I've written here before about how the natural gas glut has led to low prices which has led to a drilling drought in many Western regions. But even I was surprised when I received the latest numbers from the Colorado Oil & Gas Conservation Commission and saw that drilling in my state had slowed to levels not seen in a decade. The numbers confirm what we've suspected: The boom has busted in a way that goes deeper than mere post-recession blues.
Hoping to find out what more the numbers might tell us, I crunched them into a few graphs and partnered them up with some other statistics. This first one, to me, is the most telling. It compares the number of well starts -- the most accurate reflector of the on-the-ground picture -- with natural gas prices.
When presented this way, the correlation between natural gas prices and well starts becomes obvious. When the price goes up, drill rigs go up right alongside. When prices crash, as they did when demand plummeted during the Great Recession and then later when a bonanza of drilling in the East glutted the market with too much supply, the drill rigs come down, too. Which makes me really damned glad that I'm not a politician who must convince voters that I'm going to reduce energy prices and increase domestic drilling at the same time. The only way I can think of doing that is with subsidies. Try selling that to voters.
The only reason the well starts aren't down around zero this year in Colorado is because oil prices have been quite high for some time, and some parts of the state have recoverable crude, most notably Weld County.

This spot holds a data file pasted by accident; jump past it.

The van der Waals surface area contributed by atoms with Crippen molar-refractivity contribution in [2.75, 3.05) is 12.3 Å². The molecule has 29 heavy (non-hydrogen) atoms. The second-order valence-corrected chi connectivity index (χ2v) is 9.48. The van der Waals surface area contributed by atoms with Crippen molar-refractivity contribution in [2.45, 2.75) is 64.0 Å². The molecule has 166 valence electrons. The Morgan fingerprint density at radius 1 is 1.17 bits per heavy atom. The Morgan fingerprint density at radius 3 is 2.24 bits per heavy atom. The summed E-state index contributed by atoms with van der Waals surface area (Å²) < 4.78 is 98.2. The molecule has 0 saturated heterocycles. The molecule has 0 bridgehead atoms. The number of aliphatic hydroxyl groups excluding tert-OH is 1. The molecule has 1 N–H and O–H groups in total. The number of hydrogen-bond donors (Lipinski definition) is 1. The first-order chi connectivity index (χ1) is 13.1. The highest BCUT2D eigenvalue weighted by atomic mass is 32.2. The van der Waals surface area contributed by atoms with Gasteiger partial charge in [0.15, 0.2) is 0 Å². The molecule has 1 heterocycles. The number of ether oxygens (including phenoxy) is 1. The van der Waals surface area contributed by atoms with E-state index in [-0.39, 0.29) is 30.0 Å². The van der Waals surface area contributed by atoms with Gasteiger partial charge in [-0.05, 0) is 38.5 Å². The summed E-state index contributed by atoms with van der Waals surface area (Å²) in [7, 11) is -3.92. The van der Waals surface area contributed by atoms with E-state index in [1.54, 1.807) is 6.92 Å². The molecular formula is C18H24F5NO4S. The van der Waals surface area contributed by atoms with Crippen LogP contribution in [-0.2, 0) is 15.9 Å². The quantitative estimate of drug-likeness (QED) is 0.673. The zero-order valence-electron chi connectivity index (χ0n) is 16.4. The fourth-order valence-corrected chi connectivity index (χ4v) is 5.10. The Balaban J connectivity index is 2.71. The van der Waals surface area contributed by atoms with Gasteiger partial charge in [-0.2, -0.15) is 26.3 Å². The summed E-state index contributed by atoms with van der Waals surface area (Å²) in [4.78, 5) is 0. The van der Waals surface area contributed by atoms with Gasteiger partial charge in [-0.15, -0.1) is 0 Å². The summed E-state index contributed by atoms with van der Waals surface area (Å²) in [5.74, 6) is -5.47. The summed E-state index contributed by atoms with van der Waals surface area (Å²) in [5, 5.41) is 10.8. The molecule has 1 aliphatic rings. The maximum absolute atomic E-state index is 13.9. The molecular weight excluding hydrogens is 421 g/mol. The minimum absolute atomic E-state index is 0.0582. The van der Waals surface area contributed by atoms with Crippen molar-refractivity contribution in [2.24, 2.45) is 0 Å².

As you can see, Weld County's drill rig decline has been relatively minor, and it makes up the bulk of the state's well starts. Garfield County is also hanging in there. Everyone else is struggling (or celebrating, depending on your perspective). Take La Plata County. Consistent levels of drilling over several decades into the abundant San Juan Basin field has made it one of the top producers of natural gas in Colorado. Now drilling has come to a virtual halt there because the geology hasn't proven itself to be oil producing: Last year La Plata produced just 36,000 barrels of oil, to Garfield's 2.5 million and Weld's 26 million.
And finally, my last and, to be honest, most baffling chart. We know that every new rig that goes up creates a bunch of jobs. So, during drilling boom times, unemployment should decline, and during bust times, it should shoot up. But check out this chart of Garfield County's unemployment rate over the years, graphed against its well starts. Garfield is the biggest energy boom county in the state (Weld County is big, too, but has plenty of other industries to dilute the effect of energy in the economy).
What?! I gotta say, this surprised me enough to prompt me to go back and triple-check the figures. Sure, between 2003 and 2007, unemployment dropped in inverse proportion to well-starts, as one would expect. But other than that, there seems to be no correlation at all (even in 2008, a record drilling year, unemployment climbed). What to make of this? One possibility is that all those rig workers come in from the outside, meaning they don't affect the unemployment rosters until they get laid off and decide to hang out in Garfield County and collect unemployment. The 2003-2007 unemployment dip may be an indirect effect of all these new folks in town, buying beer and gas and cars and maybe houses, too -- the drop correlates with the housing boom.
And you, fair readers? Have you thoughts about the phenomenon illustrated in the final graph? If so, please share.
Jonathan Thompson is a senior editor for High Country News. His twitter handle is @jonnypeace.